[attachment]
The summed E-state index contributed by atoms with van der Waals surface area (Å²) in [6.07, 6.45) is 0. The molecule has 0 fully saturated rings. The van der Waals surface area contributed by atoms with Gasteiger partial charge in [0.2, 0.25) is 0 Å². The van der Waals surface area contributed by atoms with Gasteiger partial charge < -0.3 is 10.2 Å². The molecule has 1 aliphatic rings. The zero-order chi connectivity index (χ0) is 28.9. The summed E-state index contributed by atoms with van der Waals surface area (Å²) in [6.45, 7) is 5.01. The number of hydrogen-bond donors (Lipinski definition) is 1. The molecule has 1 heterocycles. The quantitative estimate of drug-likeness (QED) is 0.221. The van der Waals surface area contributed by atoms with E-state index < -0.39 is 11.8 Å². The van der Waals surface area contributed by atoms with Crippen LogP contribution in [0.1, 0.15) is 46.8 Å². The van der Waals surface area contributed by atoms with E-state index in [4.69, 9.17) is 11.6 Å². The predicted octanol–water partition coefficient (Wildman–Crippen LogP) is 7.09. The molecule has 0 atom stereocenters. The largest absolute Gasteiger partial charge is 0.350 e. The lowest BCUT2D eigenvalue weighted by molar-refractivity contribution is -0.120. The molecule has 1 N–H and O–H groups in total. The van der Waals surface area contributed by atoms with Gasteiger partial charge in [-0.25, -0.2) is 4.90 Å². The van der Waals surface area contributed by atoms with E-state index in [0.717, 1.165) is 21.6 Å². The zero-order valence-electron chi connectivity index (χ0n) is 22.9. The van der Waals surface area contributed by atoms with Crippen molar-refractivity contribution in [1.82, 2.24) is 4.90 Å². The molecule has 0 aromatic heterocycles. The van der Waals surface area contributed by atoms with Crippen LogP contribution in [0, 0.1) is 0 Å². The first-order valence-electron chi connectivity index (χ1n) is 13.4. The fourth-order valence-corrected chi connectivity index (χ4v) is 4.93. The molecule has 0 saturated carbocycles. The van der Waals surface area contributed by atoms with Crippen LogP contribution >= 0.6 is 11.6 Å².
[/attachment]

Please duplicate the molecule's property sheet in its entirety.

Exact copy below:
The summed E-state index contributed by atoms with van der Waals surface area (Å²) in [6.07, 6.45) is 0. The molecule has 0 fully saturated rings. The van der Waals surface area contributed by atoms with Gasteiger partial charge in [0.2, 0.25) is 0 Å². The van der Waals surface area contributed by atoms with Gasteiger partial charge < -0.3 is 10.2 Å². The molecule has 1 aliphatic rings. The zero-order chi connectivity index (χ0) is 28.9. The summed E-state index contributed by atoms with van der Waals surface area (Å²) in [6.45, 7) is 5.01. The number of hydrogen-bond donors (Lipinski definition) is 1. The molecule has 1 heterocycles. The quantitative estimate of drug-likeness (QED) is 0.221. The van der Waals surface area contributed by atoms with E-state index < -0.39 is 11.8 Å². The van der Waals surface area contributed by atoms with Crippen LogP contribution in [0.1, 0.15) is 46.8 Å². The van der Waals surface area contributed by atoms with E-state index in [4.69, 9.17) is 11.6 Å². The predicted octanol–water partition coefficient (Wildman–Crippen LogP) is 7.09. The molecule has 0 atom stereocenters. The largest absolute Gasteiger partial charge is 0.350 e. The lowest BCUT2D eigenvalue weighted by molar-refractivity contribution is -0.120. The molecule has 1 N–H and O–H groups in total. The van der Waals surface area contributed by atoms with Gasteiger partial charge in [-0.25, -0.2) is 4.90 Å². The van der Waals surface area contributed by atoms with E-state index in [0.717, 1.165) is 21.6 Å². The zero-order valence-electron chi connectivity index (χ0n) is 22.9. The van der Waals surface area contributed by atoms with Crippen molar-refractivity contribution in [1.82, 2.24) is 4.90 Å². The molecule has 0 aromatic heterocycles. The van der Waals surface area contributed by atoms with Crippen LogP contribution in [0, 0.1) is 0 Å². The first-order valence-electron chi connectivity index (χ1n) is 13.4. The fourth-order valence-corrected chi connectivity index (χ4v) is 4.93. The molecule has 0 saturated carbocycles. The van der Waals surface area contributed by atoms with Crippen LogP contribution >= 0.6 is 11.6 Å².